For once, a cloudy morning. Mostly gray skies, with a small blue patch here and there. I paused on the sidewalk to have a look. The ambience feels more alive now than when it was so warm. I just saw two fox squirrels on the ground out back. I don’t know what to think about spiritual things; if they are real, then it’s a phenomenon like parallelism, and the experience is very human. I think everyone can understand energies of light and dark. They may be felt, seen, or heard, especially in works of art. I’ve satisfied my curiosity about the poetry of John Berryman and decided to put it aside… I was beginning to think I’d never see another cloud since the heatwave that hit Oregon and Washington. When I got to the store today, I encountered a long line of customers at checkout. So I went to the shelf with dog treats first, then crossed the floor for a Snapple and frozen pizzas. In the back of my mind, I can remember how the place used to look inside, and the item I used to always buy, but usually not in the morning. I had a wonderful time being an alcoholic while I could, but ultimately alcohol is a snake disguised as an old friend, a snake that often bites you… A lot of people still drink, which seems rather strange to me because I’m at a different place from them now. A song by Yes occurs to me: “To Be Over,” a very pretty piece from their 1974 album Relayer. I guess I’m just thinking, now that I don’t drink anymore, what’s next for me? And perhaps the rock band project won’t work out. Then what? It’s the journey and not the destination, it is said.
Nine o’clock. My pen pal is late in writing me today, so I don’t know what’s going on. We haven’t been on the same wavelength for a couple of months… I just got her email now: it’s never accurate to assume anything. Also I know I tend to over generalize and try to read people’s minds, but to no avail. But it’s frustrating when people don’t speak their feelings and thoughts. And on the other hand, some people talk too much. They say the grass is always greener on the other side of the fence. I imagine it’s an art to be content with your current situation, to be mindful and centered in the immediate reality. As it is, I suppose I flunk the test for today because I have a lot of regrets and frustrations in life. Satisfaction seems so far away to the past or the future. What if, as Carly Simon sang, these are the good old days?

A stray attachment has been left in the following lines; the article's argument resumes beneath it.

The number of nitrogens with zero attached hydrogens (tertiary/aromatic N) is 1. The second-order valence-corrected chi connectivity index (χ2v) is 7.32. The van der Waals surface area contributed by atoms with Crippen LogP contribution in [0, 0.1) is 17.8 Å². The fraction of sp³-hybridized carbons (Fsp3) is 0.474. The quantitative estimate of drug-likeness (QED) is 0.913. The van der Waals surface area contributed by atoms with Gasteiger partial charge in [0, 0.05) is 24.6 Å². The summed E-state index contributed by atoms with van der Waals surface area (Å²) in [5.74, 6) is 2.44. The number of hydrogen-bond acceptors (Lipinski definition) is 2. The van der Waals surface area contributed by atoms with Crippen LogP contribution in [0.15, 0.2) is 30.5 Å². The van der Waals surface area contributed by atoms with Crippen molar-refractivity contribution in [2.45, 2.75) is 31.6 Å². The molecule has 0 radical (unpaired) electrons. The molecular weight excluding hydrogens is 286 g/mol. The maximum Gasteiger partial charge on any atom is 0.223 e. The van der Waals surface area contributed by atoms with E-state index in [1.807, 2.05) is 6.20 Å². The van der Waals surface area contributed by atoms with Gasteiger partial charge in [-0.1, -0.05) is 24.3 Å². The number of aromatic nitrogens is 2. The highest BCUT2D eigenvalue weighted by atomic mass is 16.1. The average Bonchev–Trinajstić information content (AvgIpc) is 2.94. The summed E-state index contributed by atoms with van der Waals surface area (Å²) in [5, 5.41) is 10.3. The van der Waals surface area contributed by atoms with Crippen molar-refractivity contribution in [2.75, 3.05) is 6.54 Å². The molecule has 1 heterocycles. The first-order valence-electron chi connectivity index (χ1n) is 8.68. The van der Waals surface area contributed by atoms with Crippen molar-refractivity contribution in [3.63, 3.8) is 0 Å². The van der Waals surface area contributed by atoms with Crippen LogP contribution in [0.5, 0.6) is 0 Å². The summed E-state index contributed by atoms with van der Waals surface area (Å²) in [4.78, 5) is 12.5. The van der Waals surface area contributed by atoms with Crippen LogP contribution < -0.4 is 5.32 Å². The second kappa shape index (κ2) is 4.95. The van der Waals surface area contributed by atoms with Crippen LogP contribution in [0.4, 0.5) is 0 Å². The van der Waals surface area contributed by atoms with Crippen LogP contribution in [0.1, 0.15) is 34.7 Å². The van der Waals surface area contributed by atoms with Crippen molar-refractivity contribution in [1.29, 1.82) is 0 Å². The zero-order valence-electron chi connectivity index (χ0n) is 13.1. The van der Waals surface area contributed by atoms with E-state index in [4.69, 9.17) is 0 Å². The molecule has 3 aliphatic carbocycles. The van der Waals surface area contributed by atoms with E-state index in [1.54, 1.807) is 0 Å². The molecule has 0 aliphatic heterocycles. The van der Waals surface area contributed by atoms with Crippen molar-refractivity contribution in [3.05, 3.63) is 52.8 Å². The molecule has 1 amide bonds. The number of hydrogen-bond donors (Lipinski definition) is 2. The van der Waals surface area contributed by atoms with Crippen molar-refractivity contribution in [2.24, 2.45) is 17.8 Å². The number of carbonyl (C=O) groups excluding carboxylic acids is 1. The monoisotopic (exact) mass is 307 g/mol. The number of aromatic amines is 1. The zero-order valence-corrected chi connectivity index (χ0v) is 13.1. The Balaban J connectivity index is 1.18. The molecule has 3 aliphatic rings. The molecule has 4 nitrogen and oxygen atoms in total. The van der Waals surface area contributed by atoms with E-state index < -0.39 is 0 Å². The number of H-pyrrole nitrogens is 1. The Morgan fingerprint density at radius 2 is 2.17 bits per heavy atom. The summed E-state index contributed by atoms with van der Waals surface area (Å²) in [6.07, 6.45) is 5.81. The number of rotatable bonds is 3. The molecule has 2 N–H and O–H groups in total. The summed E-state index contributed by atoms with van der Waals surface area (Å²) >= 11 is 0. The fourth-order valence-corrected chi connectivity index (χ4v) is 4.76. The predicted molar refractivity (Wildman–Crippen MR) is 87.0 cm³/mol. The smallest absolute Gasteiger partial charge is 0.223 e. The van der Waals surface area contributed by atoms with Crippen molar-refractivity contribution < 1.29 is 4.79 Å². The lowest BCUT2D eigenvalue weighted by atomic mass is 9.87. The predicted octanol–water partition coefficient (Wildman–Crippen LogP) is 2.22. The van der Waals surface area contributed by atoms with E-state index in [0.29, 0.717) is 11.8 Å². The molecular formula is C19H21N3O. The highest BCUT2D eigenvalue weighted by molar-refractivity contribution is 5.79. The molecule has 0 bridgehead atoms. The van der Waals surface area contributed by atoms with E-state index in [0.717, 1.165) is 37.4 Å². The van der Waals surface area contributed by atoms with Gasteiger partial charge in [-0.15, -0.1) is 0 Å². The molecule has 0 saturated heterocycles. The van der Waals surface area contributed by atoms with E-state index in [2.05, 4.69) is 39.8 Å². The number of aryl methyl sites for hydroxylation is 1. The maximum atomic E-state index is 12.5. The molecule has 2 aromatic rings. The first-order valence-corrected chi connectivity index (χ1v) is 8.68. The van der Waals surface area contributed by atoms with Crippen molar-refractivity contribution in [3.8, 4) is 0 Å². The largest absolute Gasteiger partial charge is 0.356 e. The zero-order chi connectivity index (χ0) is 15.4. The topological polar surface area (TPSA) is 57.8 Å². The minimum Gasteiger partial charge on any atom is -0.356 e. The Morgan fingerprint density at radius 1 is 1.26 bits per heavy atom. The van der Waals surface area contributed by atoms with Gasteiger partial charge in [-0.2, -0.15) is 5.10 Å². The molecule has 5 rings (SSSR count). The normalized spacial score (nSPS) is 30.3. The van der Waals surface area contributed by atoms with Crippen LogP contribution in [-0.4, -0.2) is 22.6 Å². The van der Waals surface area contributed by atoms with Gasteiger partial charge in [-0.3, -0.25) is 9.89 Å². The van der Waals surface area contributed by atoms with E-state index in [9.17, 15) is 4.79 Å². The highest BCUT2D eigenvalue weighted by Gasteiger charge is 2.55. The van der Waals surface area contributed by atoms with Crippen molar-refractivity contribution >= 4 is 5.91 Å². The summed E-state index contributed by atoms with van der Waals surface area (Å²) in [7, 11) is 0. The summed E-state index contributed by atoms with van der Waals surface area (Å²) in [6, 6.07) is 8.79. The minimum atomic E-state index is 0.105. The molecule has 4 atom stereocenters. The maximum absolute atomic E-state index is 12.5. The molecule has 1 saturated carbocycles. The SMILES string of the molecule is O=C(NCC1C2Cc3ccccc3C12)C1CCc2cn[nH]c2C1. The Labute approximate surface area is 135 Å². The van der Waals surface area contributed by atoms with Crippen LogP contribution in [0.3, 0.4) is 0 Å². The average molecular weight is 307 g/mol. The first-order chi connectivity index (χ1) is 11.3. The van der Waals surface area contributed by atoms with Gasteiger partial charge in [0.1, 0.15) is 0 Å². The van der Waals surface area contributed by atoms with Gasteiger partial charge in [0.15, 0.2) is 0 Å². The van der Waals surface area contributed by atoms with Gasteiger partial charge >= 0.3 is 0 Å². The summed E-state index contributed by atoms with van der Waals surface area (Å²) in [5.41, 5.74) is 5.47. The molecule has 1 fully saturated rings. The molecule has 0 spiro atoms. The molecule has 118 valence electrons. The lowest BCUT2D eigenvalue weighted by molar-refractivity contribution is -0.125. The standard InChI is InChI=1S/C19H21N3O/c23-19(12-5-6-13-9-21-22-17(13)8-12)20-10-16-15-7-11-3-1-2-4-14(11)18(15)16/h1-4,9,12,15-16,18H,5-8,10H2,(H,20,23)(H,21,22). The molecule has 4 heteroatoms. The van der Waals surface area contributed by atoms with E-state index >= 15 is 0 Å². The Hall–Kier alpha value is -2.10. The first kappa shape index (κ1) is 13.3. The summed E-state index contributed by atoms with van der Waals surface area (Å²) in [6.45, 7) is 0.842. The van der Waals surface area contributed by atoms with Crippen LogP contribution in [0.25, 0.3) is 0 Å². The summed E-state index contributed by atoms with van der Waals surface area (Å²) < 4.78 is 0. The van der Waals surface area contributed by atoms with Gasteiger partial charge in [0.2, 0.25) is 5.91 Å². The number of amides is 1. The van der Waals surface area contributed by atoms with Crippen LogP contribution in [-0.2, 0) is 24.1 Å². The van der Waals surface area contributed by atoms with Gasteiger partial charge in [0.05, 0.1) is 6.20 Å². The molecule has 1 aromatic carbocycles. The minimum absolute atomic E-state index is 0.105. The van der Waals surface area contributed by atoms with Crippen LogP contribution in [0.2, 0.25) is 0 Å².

Eleven twenty. I wonder why I view things so differently from my sister’s family? I still remember when, as grade school kids, our families were quite close. But maybe it was only alcoholism that united us and gave us something in common. Our parents used to get blasted and play pinochle until the hour was late. The boys and I played children’s games with GI Joe dolls, hide and seek, Chinese checkers, and even Atari home video games. We had transistor radios that picked up AM stations, so we could hear Steve Miller Band, Paul McCartney, and everything Top 40 from the mid seventies. We could toss the frisbee and bounce Super Balls. We could ride dirt bikes in Central Oregon. We hadn’t learned how or what to think yet, and probably we lacked consciousness altogether. I only knew that I loved dinosaurs and whales, and comic books of sword and sorcery heroes. I grew up in a quiet home environment that over the years promoted time for reflection. I was raised like an only child; no need to compete for attention. There were many factors that ultimately divided our families. So I guess it would be silly for me to blame myself for the outcome of the split. In fact, the fission of my family is similar to the Big Bang, with the particles being driven farther and farther apart… or so it seems sometimes. The copy of The Doobie Brothers I got by mail order I still haven’t listened to. The memories linked to it would be too painful to experience again.
Quarter after six.
It is overcast this morning, and the indoor temperature has dropped to 70 degrees. Maybe now I’ll recover my ability to think. I feel kind of sick since the super hot weekend that baked my brain. I learned that even people who have air conditioning struggled with the heat; beyond a certain point, the ac couldn’t keep up with the rise in temperature. It was 111 degrees here in Eugene on Sunday… I wonder what sights I’ll see when I go to the little store this morning?